During the 2012 campaigns, both the President and Congressional representatives promised that 2013 would be the year in which American addressed immigration reform. However, thanks to a 2006 initiative passed “by conservative lawmakers,” the Department of Homeland Security has imprisoned “record numbers of immigrants.” The law is known as the “bed mandate” which requires US Immigration and Customs Enforcement have 34,000 detainees in custody every day.
The Washington Post reports that as illegal border-crossings from Mexico have “fallen to near their lowest levels since the early 1970s,” US officials are satisfying this quota “by reaching deeper into the criminal justice system to vacuum up foreign-born, legal US residents convicted of any crimes that could render them eligible for deportation.”
For example, Hector Barajas – recently profiled here on Opposing Views – was convicted of a crime, served his time, and was then summarily deported from the country despite his status as an Honorably Discharged US Army veteran. Although, many of the immigrant detainees are non-violent offenders and when they appear before a judge are often allowed to remain in the United States. Still they spend months in costly federal facilities in order to fulfill this quota rather than equipping them with simple electronic monitoring devices.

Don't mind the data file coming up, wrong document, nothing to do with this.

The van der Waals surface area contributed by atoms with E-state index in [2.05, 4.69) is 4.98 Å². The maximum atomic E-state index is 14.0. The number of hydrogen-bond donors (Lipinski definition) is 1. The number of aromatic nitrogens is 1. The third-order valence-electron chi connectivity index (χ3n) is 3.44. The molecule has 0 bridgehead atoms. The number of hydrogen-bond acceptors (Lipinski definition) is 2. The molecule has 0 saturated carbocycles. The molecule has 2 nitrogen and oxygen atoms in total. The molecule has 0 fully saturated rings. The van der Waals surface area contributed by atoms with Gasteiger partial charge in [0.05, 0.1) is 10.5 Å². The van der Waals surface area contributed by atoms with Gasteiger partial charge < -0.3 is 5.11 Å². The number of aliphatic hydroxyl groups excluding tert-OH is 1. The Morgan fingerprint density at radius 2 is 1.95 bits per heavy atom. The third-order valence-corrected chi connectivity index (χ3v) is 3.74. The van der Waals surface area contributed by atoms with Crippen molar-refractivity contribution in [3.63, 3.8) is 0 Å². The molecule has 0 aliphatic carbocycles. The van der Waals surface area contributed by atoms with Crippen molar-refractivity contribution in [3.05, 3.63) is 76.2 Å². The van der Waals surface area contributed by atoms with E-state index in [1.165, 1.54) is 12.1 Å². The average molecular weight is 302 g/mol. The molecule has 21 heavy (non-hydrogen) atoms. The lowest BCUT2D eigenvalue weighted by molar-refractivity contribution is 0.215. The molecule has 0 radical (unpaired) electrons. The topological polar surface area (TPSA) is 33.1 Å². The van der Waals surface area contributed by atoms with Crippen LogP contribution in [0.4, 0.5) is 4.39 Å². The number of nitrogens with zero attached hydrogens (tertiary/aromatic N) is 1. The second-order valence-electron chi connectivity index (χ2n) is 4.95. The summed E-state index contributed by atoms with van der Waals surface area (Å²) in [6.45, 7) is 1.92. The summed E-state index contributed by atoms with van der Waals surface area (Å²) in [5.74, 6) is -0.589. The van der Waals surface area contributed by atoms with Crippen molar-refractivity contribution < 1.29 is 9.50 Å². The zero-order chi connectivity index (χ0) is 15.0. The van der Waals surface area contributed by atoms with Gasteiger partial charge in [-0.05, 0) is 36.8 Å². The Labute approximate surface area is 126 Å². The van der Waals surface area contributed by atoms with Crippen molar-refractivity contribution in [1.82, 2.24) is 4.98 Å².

One such facility is in San Antonio, the Karnes County Civil Detention Center, in which detainees are called “residents” and sleep in “unlocked ‘suites’ with flat-screen TVs overlooking volleyball courts and soccer fields.” The center was built and is operated by a private contractor which is part of the United States’ growing private prison enterprise.
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For those who support the mandate, the argument is that it incentivizes border agents “to devote the maximum amount of resources to catching and deporting” those in the country illegally. There are an estimated 11 million undocumented immigrants currently in the US.